Philadelphia — Researchers at the Raymond and Ruth Perelman School of Medicine at the University of Pennsylvania have shown that the size and pumping ability of the right side of the heart differs by age, gender and racial/ethnic groups.
"The right ventricle pumps blood to the lungs to pick up oxygen, so all types of lung diseases — chronic obstructive pulmonary disease, pulmonary fibrosis, pulmonary hypertension, and sleep apnea — can affect the right side of the heart," said study author Steven Kawut, M.D., M.S., associate professor of Medicine and Epidemiology and director of the Pulmonary Vascular Disease Program at the Perelman School of Medicine. "The results from our study show underlying differences in people without clinical heart disease and could explain the variability of the right ventricular response in people with cardiopulmonary disease."
The study, reported in the June 6 edition of Circulation, also suggests that understanding the fundamental differences in the right side of the heart gives doctors and researchers a basis for determining what is abnormal. The researchers think that changes in right ventricle size and function may be a sign of cardiopulmonary disease (conditions that involve both the heart and lungs).
The researchers examined magnetic resonance images of the right ventricles of 4,204 men and women, average age 61.5, participating in the Multi-Ethnic Study of Atherosclerosis (MESA). MESA is a multicenter research project tracking the development of cardiovascular disease in 6,814 Caucasians, African-Americans, Hispanics and Chinese-Americans who did not have clinically-diagnosed heart disease at the beginning of the study.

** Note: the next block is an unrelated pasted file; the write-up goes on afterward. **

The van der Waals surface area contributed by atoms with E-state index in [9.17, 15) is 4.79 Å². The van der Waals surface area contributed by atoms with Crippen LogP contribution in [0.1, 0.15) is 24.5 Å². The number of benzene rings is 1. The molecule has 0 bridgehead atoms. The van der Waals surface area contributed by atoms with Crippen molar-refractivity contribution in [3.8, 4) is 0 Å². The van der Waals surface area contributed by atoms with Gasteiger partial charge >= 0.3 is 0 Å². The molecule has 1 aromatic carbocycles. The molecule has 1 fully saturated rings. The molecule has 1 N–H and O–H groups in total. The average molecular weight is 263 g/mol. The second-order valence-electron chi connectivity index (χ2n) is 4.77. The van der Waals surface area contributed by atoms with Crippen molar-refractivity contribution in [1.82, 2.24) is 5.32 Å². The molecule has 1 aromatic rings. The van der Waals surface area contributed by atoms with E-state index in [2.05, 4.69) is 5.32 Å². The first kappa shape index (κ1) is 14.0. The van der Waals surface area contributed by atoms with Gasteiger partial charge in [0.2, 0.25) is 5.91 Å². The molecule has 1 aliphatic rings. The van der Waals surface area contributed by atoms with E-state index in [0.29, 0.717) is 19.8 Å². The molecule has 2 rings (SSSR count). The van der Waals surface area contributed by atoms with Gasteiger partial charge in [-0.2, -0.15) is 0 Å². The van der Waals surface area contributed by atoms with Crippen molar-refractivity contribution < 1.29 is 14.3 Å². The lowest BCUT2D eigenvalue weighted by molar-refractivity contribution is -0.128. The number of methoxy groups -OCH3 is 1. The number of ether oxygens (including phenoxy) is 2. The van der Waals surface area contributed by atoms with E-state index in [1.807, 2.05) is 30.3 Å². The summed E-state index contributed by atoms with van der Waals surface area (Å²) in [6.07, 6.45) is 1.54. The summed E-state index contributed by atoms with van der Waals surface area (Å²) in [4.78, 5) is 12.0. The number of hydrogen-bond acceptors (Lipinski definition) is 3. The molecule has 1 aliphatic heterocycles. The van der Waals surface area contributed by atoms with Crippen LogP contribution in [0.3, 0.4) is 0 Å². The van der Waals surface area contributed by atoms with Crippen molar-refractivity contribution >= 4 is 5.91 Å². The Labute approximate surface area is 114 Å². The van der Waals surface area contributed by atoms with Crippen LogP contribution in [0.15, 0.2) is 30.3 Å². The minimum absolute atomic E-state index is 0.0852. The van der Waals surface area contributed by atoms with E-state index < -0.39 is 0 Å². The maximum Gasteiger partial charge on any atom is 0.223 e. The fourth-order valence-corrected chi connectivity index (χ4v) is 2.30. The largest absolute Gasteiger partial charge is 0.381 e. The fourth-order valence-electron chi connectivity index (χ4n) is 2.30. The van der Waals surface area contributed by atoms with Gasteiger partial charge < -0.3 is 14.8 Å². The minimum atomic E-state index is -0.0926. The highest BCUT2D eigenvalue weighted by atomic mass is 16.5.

They found that the right ventricle is smaller but pumps harder in older adults, is larger in men than women and is smaller in African-Americans and larger in Hispanics, compared with Caucasians.
In most studies on the heart, researchers have focused on the more-easily-imaged left ventricle, the region of the heart affected by systemic high blood pressure and other common conditions. Some of the relationships between gender, age and race/ethnicity found in the new study are different from what’s known about the left ventricle. For example, the left ventricle increases in mass with age and is larger in African-Americans than Caucasians.
The National Heart, Lung, and Blood Institute funded the research, the first large imaging study of the right ventricle. For more information, please see the Circulation press release.
The Perelman School of Medicine has been ranked among the top five medical schools in the United States for the past 16 years, according to U.S. News & World Report's survey of research-oriented medical schools. The School is consistently among the nation's top recipients of funding from the National Institutes of Health, with $398 million awarded in the 2012 fiscal year.
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